Architecting Good-Better-Best Pricing

Good-better-best pricing allows organizations to market to multiple customer segments and maximize revenue. In our previous article about good-better-best pricing, we deep-dived into the key strategic benefits of this pricing strategy, which include:

  1. Deliver specialized offers for premium customers to realize higher transaction value
  2. Defend against low-prices competitors with new value-oriented offers
  3. Boost brand reputation and unlock new customer segments through the introduction of premium offerings

Trade-Off Value

Good-better-best pricing allows customers to make the trade-off between value and price. Some key factors as you build your good-better-best pricing structure are:

  • The 3 Tiers: As the name good-better-best pricing strategy implies, companies are inclined to segregate their offering into three tiers. They often start by building an all-in offer, then a completely stripped-down base offer, and lastly something in the middle. Keep in mind that while creating tiers each version should add value for the customer, otherwise, companies should forgo the idea of 3 offers.
  • The Paradox of Choice: The name good-better-best implies 3 offers but sometimes companies go overboard with a multitude of offers. Too many choices make it complicated for sales teams to sell and for customers to understand. While designing offers, you need to ensure that different customer needs are met without flooding the customers with needless choices.
  • Define ‘Fence’ Attributes: Fence attributes can be defined as the key attributes between the offerings that the customers really want and serve as the gatekeeper of the offering, preventing customers from trading down to cheaper offers.  For example, the base tier of SalesForce does not include workflow automation, and if this is the key feature required, customers will be pushed to upgrade to the next tier.
  • High Appeal & Low-Cost Benefits: To gain high-profit margins, companies need to add features that are relatively low in cost yet add value for the customer. For example, offering early boarding to first class passengers in the airline industry is a perk that costs nothing but adds substantial value for the customer.

Key Customer Insights Required

Good-better-best pricing strategies need to be driven by customer insights to equip your business with the right pricing strategy. Here are some key areas to consider for acquiring customer insights:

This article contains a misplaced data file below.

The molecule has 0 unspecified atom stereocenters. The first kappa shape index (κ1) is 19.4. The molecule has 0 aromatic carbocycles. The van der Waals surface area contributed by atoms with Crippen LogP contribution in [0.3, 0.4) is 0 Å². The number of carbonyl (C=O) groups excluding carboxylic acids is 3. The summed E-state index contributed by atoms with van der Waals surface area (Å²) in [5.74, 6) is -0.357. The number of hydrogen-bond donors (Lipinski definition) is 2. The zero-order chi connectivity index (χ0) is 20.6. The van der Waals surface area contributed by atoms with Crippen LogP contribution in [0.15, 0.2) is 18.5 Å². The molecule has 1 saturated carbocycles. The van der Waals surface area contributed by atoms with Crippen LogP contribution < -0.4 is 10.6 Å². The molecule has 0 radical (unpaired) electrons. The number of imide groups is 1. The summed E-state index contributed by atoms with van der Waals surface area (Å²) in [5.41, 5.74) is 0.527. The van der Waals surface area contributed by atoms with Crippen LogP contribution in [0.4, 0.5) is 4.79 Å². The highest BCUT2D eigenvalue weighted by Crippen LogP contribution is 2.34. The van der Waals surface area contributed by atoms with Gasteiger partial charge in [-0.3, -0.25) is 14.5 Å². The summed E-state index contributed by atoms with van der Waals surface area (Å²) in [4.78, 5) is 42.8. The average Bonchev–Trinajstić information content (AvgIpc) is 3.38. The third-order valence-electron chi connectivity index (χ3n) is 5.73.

1. Undertake Market Research: Relying on data-driven decisions is always better than educated guesses, hence the best way to determine the pricing structure is to do extensive market research. It will help you understand customer perception, customer pain points, common requirements, and price elasticity. These insights help you in drafting tentative good-better-best bundles tailored to serve different customer segments.
  2. Look At Your Competition: Evaluating the prices of your competitors helps you in getting a general idea of how they are pricing, packaging, and how are they meeting customers’ needs. You can also gauge what strengths they are playing to and the best way for you to compete. Simply copying your competitors’ selling model is not a great idea but studying them can prove to be valuable in the long run.
  3. Conjoint Analysis: Conjoint analysis is a survey-based research tool used to determine how customers value different attributes in a product/service. This is done by presenting customers with iterations of different pricing offers, enabling your business to optimize feature and price packages.
  4. Test & Learn: At times undertaking research is not feasible, in such a scenario it is best to test out multiple offers and compare their performances. The goal is to understand where the value truly lies for the customer and zero down on the offer structures that work best.  

Final Thoughts:

Ultimately, good-better-best pricing is a powerful tool to leverage current offerings and boost revenue for your business. Our team at Revenue Management Labs can help you formulate a good-better-best pricing strategy with product/service tiers that appeal to the needs of different customer segments at scaling price points and setting you up for sustainable success.


ABOUT THE AUTHOR Michael Stanisz is a Partner at Revenue Management Labs. Revenue Management Labs help companies develop and execute practical solutions to maximize long-term revenue and profitability. Connect with Michael at [email protected]

Share the experience:

Related insights:

Pros and Cons of Discounting Strategies

Pros and Cons of Discounting Strategies

As market environments continue to evolve, discount strategies are a proven way to achieve long-term goals for top-line growth. However, the financial trade-offs associated with discounting have to be clearly defined, along with routine post-analysis to understand the impact of the discounting actions.

Read More
disadvantages of discounting

6 Dangers Of Discounting

Discounting strategies should be built to support your long-term corporate goals.
However, introducing discounts without a sound pricing strategy can lead to long-term negative effects.

Read More

Why Dynamic Pricing Might Be Right For You

Dynamic pricing, also known as real-time pricing, is a strategy used to set prices for goods and services that are constantly changing in demand. Businesses can adjust their prices based on fluctuating market demand to gain a pricing advantage against competitors.

Read More